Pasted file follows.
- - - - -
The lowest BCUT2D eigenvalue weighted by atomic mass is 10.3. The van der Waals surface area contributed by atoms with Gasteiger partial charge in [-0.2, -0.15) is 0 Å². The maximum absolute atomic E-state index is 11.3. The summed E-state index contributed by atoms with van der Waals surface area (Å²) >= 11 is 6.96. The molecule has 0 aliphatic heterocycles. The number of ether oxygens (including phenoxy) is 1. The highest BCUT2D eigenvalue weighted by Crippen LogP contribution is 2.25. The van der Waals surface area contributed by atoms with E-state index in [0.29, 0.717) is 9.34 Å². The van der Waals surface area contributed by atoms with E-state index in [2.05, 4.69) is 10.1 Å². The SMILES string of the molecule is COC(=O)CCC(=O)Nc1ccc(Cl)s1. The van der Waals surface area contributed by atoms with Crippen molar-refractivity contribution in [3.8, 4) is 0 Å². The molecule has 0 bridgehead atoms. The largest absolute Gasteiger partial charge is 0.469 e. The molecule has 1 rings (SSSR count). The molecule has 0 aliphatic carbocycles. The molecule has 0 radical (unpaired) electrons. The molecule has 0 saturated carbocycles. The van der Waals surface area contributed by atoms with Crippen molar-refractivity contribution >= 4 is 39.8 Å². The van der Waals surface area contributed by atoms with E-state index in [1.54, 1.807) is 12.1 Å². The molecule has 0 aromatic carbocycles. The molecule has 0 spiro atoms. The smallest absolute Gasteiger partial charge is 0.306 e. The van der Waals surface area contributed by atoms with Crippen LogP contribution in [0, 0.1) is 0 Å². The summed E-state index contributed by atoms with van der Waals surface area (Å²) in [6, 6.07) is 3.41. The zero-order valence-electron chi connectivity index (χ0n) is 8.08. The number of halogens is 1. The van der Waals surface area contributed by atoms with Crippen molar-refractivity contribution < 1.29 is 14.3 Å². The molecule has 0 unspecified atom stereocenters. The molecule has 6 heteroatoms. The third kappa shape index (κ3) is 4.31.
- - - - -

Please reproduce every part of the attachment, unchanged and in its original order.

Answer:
The lowest BCUT2D eigenvalue weighted by atomic mass is 10.3. The van der Waals surface area contributed by atoms with Gasteiger partial charge in [-0.2, -0.15) is 0 Å². The maximum absolute atomic E-state index is 11.3. The summed E-state index contributed by atoms with van der Waals surface area (Å²) >= 11 is 6.96. The molecule has 0 aliphatic heterocycles. The number of ether oxygens (including phenoxy) is 1. The highest BCUT2D eigenvalue weighted by Crippen LogP contribution is 2.25. The van der Waals surface area contributed by atoms with E-state index in [0.29, 0.717) is 9.34 Å². The van der Waals surface area contributed by atoms with E-state index in [2.05, 4.69) is 10.1 Å². The SMILES string of the molecule is COC(=O)CCC(=O)Nc1ccc(Cl)s1. The van der Waals surface area contributed by atoms with Crippen molar-refractivity contribution in [3.8, 4) is 0 Å². The molecule has 0 bridgehead atoms. The largest absolute Gasteiger partial charge is 0.469 e. The molecule has 1 rings (SSSR count). The molecule has 0 aliphatic carbocycles. The molecule has 0 radical (unpaired) electrons. The molecule has 0 saturated carbocycles. The van der Waals surface area contributed by atoms with Crippen molar-refractivity contribution >= 4 is 39.8 Å². The van der Waals surface area contributed by atoms with E-state index in [1.54, 1.807) is 12.1 Å². The molecule has 0 aromatic carbocycles. The molecule has 0 spiro atoms. The smallest absolute Gasteiger partial charge is 0.306 e. The van der Waals surface area contributed by atoms with Crippen LogP contribution in [0, 0.1) is 0 Å². The summed E-state index contributed by atoms with van der Waals surface area (Å²) in [6, 6.07) is 3.41. The zero-order valence-electron chi connectivity index (χ0n) is 8.08. The number of halogens is 1. The van der Waals surface area contributed by atoms with Crippen molar-refractivity contribution < 1.29 is 14.3 Å². The molecule has 0 unspecified atom stereocenters. The molecule has 6 heteroatoms. The third kappa shape index (κ3) is 4.31.